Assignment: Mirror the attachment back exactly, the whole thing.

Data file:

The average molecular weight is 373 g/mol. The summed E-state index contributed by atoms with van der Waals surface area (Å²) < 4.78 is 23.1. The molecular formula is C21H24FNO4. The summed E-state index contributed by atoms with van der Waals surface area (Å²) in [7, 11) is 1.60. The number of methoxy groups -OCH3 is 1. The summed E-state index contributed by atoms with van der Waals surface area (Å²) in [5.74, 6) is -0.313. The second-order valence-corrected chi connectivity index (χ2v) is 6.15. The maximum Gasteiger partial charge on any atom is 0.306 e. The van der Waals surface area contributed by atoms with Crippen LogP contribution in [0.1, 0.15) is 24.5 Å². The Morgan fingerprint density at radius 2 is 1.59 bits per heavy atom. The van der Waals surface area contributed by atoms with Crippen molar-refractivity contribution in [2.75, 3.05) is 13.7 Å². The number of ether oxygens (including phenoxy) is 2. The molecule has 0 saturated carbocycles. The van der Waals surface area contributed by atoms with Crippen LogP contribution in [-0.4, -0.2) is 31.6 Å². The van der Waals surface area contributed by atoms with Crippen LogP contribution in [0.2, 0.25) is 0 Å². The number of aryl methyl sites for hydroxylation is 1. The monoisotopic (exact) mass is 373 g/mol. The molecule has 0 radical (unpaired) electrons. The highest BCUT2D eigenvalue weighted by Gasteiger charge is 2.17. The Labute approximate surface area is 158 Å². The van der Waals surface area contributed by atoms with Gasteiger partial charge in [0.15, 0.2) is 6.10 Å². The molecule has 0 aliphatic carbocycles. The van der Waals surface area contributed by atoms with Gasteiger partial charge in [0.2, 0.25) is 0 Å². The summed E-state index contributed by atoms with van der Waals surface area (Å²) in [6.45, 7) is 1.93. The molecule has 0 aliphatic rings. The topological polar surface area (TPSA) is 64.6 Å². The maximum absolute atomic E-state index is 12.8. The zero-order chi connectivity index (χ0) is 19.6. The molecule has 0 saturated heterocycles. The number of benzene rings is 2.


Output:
The average molecular weight is 373 g/mol. The summed E-state index contributed by atoms with van der Waals surface area (Å²) < 4.78 is 23.1. The molecular formula is C21H24FNO4. The summed E-state index contributed by atoms with van der Waals surface area (Å²) in [7, 11) is 1.60. The number of methoxy groups -OCH3 is 1. The summed E-state index contributed by atoms with van der Waals surface area (Å²) in [5.74, 6) is -0.313. The second-order valence-corrected chi connectivity index (χ2v) is 6.15. The maximum Gasteiger partial charge on any atom is 0.306 e. The van der Waals surface area contributed by atoms with Crippen LogP contribution in [0.1, 0.15) is 24.5 Å². The Morgan fingerprint density at radius 2 is 1.59 bits per heavy atom. The van der Waals surface area contributed by atoms with Crippen molar-refractivity contribution in [2.75, 3.05) is 13.7 Å². The number of ether oxygens (including phenoxy) is 2. The molecule has 0 saturated carbocycles. The van der Waals surface area contributed by atoms with Crippen LogP contribution in [-0.4, -0.2) is 31.6 Å². The van der Waals surface area contributed by atoms with Crippen LogP contribution in [0.2, 0.25) is 0 Å². The number of aryl methyl sites for hydroxylation is 1. The monoisotopic (exact) mass is 373 g/mol. The molecule has 0 radical (unpaired) electrons. The highest BCUT2D eigenvalue weighted by Gasteiger charge is 2.17. The Labute approximate surface area is 158 Å². The van der Waals surface area contributed by atoms with Gasteiger partial charge in [0.15, 0.2) is 6.10 Å². The molecule has 0 aliphatic carbocycles. The van der Waals surface area contributed by atoms with Gasteiger partial charge in [0.2, 0.25) is 0 Å². The summed E-state index contributed by atoms with van der Waals surface area (Å²) in [6.45, 7) is 1.93. The molecule has 0 aliphatic rings. The topological polar surface area (TPSA) is 64.6 Å². The maximum absolute atomic E-state index is 12.8. The zero-order chi connectivity index (χ0) is 19.6. The molecule has 0 saturated heterocycles. The number of benzene rings is 2.